“I feel like that’s been my take into the world, making sure that I feel the music and not defining it by numbers. I think that’s the one thing that has changed. Music is a form of healing, it heals me, it heals people when they hear it when they go out, so make more of it.”

Last autumn, David joined Gary Barlow, Alesha Dixon and Dawn French as a judge on Walk The Line, Simon Cowell’s new talent show on ITV. The singer says he found it “the most exhilarating, different experience” because he would normally be the one on stage performing; consequently he adopted a considerate approach.

“I hate to use the word judge because I don’t feel like I have the right to judge anyone, I can give positive criticism to something and help it through, but I don’t think anyone should be shamed and named onstage for a performance because I’ve had performances where I’ve felt ‘ah, that just wasn’t the one today’, so why am I going to crush somebody’s career because they’re on national TV doing it?” he says. “I always found I was having to be articulate and honest but also recognise there’s a human being onstage that’s sensitive and they’re putting everything on this, but then also being able to enjoy the juxtaposition of me being on the panel, wow, I’m not singing tonight, we can talk. I got a lovely rapport with Alesha Dixon and Gary Barlow and Dawn French is one of the funniest people that I’ve ever met in my life, it rolls off the tongue, it’s not sketched. I had a really good time and I’m really glad someone went home with half a million pounds. It was a nice experience for me.”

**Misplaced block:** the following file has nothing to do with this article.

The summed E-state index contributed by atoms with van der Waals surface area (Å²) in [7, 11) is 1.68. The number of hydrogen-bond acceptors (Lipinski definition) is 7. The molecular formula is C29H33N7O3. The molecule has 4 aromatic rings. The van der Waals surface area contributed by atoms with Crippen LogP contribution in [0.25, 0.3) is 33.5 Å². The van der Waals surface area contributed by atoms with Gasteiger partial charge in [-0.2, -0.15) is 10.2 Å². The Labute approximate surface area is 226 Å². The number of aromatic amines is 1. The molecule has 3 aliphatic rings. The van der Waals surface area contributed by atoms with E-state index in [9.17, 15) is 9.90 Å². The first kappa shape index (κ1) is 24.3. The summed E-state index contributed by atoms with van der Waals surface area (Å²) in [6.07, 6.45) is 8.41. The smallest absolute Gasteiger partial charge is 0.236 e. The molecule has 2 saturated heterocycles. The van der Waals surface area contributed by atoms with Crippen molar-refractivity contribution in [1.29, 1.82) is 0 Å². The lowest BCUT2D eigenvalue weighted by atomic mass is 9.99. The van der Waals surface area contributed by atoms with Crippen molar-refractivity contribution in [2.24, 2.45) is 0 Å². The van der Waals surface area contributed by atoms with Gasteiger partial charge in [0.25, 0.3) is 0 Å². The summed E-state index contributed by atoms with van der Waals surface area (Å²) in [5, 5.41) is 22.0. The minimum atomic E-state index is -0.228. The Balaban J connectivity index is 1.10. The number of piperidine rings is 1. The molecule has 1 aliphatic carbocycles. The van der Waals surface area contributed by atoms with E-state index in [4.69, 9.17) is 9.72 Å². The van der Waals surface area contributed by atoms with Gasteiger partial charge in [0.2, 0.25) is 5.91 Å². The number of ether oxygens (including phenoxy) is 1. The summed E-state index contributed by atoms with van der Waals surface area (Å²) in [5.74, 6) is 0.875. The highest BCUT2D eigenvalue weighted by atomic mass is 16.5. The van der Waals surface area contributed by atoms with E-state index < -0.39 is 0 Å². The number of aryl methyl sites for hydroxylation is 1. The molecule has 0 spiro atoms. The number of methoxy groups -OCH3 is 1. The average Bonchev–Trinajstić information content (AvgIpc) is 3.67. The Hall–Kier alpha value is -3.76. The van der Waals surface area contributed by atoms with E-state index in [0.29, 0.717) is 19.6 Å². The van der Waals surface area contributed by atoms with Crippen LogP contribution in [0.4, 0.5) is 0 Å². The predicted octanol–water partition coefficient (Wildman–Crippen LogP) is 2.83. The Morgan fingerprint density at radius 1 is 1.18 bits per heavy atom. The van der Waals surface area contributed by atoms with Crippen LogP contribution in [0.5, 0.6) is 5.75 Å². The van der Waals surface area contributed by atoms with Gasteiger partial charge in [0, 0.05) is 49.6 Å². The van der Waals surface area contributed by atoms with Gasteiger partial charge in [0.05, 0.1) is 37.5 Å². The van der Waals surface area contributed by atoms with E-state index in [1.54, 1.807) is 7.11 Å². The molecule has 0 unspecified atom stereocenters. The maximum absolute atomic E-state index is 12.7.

In December David was presented with an MBE for his services to music by the Prince of Wales; it was something, he says, he felt “very proud” to receive. “All I could think of when I got the news was how my grandma, God rest her soul, would have felt,” he says. “I know she was watching and she saw the whole thing play out, but just for her, everything that she went through as someone who had bombs dropping over her when she was trying to get to a shelter in Southampton in the Second World War, and her appreciation and love for the Royal family and what it means and me learning that through her, then my love for being able to perform at different things. I performed at the Commonwealth and there was the Queen and you’re seeing Harry and Megan and Kate and William and Prince Charles, and you’re thinking ‘this is unbelievable, the Queen is arm’s length away from me’. So to then get the moment where I’m celebrated for my services to music, I felt like it was a beautiful full circle of everything. I didn’t expect I’d ever get an MBE but I was very proud.

“I took my mum with me to Windsor Castle and she had the best time ever. I was living through her eyes for a moment where she’s looking round. It was the strangest thing to try and understand how a mother would feel about her son being in Windsor Castle about to be given an MBE by Prince Charles, what is going on here – from a council estate in Southampton making music. I was so grateful, it was wicked.”

Craig David plays at First Direct Arena, Leeds on April 22 and Hull Bonus Arena on April 26; he also headlines the Made in Leeds Festival at Church Fenton on June 4.